Following the terrible accident at Rana Plaza, a law was passed obliging companies to follow strict rules concerning the labor rights and safety of their employees. To avoid scandals like this one, some of the companies that were relocating started to write “codes of conducts”: lists of standards to be respected (no child labor, no forced labor, no discrimination based on gender, race, or ethnic origin, working hours must comply with the legislation in force, wages must be fair…). Numerous reports have brought the subject of sustainable development goals to the forefront: in 1983, the Brundtland Report brought environmental issues to the forefront.
The IPCC (Intercontinental Panel on Climate Change) report, created by the United Nations, testifies to the fact that we will have to divide our current greenhouse gas emissions by 3 to respect the Paris Agreement.
As a result, world leaders agreed on 17 global goals for sustainable development that could mean an end to extreme poverty, inequality, and climate change by 2030. These 17 goals are divided into targets that explain the goals and help focus efforts.
For the textile industry we can target objective 12: « Responsible, Consumption and Production ». This objective is divided into elven targets aimed at creating actions for responsible consumption and production.
Other goals are crucial if we want change. As the textile industry is a major water polluter, goal 6: “Clean water and sanitation” ensures that water quality, wastewater treatment and safe reuse are improved.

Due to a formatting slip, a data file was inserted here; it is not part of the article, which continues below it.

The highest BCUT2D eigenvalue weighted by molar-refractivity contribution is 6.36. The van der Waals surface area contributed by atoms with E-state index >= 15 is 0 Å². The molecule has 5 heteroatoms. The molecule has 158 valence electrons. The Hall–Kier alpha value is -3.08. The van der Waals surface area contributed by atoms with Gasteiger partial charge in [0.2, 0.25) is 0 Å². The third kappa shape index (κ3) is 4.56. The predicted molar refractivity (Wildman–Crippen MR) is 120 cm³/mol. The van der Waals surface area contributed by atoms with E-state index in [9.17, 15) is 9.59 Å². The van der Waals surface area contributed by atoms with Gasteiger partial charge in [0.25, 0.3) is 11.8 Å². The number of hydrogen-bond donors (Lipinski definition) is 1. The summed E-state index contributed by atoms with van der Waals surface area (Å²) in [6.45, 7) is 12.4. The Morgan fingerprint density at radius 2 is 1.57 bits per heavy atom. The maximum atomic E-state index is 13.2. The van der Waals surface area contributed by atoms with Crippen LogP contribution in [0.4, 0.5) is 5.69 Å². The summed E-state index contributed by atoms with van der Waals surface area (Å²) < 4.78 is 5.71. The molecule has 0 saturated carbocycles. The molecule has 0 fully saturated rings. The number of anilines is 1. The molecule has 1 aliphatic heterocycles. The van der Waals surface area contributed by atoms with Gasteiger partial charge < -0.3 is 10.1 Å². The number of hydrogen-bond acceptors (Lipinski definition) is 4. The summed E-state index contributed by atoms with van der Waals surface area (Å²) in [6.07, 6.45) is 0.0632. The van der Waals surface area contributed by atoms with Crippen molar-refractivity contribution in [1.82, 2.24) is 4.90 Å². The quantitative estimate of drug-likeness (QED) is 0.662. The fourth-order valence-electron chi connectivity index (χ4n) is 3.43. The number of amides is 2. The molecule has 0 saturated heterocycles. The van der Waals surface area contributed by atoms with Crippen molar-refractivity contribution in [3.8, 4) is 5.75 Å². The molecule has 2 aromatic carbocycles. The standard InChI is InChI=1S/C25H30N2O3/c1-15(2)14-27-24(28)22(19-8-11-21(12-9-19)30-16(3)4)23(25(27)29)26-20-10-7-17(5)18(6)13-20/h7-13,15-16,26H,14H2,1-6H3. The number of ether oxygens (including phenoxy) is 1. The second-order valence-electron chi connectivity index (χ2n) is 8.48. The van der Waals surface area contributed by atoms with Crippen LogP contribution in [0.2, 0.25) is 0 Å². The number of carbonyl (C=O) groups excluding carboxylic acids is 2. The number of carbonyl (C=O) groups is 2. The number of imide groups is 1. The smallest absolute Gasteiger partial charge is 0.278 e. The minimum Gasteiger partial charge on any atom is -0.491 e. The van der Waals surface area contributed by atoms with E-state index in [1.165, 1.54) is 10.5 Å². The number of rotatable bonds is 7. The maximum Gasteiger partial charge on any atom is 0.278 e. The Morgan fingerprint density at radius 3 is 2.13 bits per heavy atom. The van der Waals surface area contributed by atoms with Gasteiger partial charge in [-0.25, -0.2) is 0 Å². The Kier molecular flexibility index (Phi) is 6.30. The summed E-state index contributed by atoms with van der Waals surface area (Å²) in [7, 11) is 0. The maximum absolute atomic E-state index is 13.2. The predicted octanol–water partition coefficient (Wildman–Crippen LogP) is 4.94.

Education and knowledge acquisition is necessary to promote sustainable development. Therefore goal 4: “Quality Education” is so important.
It is also necessary to decouple economic growth from environmental degradation, as stated in Goal 8: “Decent work and economic growth”.
Large organizations have understood the importance of changing their production model. Levi Strauss, for example, has set up the Climate Action Strategy. 2025, a plan to limit carbon emissions and make a major contribution to climate change. Another example is the major textile industry trade fairs such as Smart Vision which now has new areas dedicated to sustainable materials.
The European Commission recently presented its new eco-design strategy and could force fashion brands to make their clothes more sustainable and recyclable. In particular, brands could be obliged to use a minimum of recycled materials in their products and thus reduce plastics.
Our Commitments At Portugal Shoes:
-Goal 1: “No poverty”. And poverty in all its forms everywhere.
-Goal 5: “Gender equality”. Achieve gender equality and empower all women and girls.
-Goal 8: “Decent work and economic growth”. Promote sustained, inclusive, and sustainable economic growth, full and productive employment, and decent work for all.
-Goal 9: “Industry, innovation, and infrastructure”. Build resilient infrastructure, promote inclusive and sustainable industrialization and foster innovation.
-Goal 12: “Responsible consumption and production”. Build resilient infrastructure, promote inclusive and sustainable industrialization and faster innovation.
We want everyone involved in the process to have a safe, fair, and equal working environment!
Know more about the fashion industry at:
Fashion Tech: how will the future look for the shoes industry?